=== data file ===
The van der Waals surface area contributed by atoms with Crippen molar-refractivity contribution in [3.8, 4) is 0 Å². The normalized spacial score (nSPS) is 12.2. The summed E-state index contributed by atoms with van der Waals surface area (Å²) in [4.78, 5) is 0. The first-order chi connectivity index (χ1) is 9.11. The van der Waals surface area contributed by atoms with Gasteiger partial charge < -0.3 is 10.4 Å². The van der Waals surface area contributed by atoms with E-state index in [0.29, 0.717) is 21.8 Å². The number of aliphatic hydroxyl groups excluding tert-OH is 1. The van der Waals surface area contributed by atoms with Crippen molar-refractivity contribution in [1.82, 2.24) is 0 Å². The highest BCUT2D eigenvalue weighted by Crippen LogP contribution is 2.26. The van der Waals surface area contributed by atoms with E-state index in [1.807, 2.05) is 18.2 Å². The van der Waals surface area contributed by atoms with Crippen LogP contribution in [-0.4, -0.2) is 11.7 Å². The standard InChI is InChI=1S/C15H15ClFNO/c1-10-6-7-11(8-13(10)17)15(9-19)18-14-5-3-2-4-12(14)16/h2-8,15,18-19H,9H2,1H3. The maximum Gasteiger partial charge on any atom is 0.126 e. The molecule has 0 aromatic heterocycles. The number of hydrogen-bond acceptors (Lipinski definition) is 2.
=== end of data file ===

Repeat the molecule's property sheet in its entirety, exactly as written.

The van der Waals surface area contributed by atoms with Crippen molar-refractivity contribution in [3.8, 4) is 0 Å². The normalized spacial score (nSPS) is 12.2. The summed E-state index contributed by atoms with van der Waals surface area (Å²) in [4.78, 5) is 0. The first-order chi connectivity index (χ1) is 9.11. The van der Waals surface area contributed by atoms with Gasteiger partial charge < -0.3 is 10.4 Å². The van der Waals surface area contributed by atoms with E-state index in [0.29, 0.717) is 21.8 Å². The number of aliphatic hydroxyl groups excluding tert-OH is 1. The van der Waals surface area contributed by atoms with Crippen molar-refractivity contribution in [1.82, 2.24) is 0 Å². The highest BCUT2D eigenvalue weighted by Crippen LogP contribution is 2.26. The van der Waals surface area contributed by atoms with E-state index in [1.807, 2.05) is 18.2 Å². The van der Waals surface area contributed by atoms with Crippen LogP contribution in [-0.4, -0.2) is 11.7 Å². The standard InChI is InChI=1S/C15H15ClFNO/c1-10-6-7-11(8-13(10)17)15(9-19)18-14-5-3-2-4-12(14)16/h2-8,15,18-19H,9H2,1H3. The maximum Gasteiger partial charge on any atom is 0.126 e. The molecule has 0 aromatic heterocycles. The number of hydrogen-bond acceptors (Lipinski definition) is 2.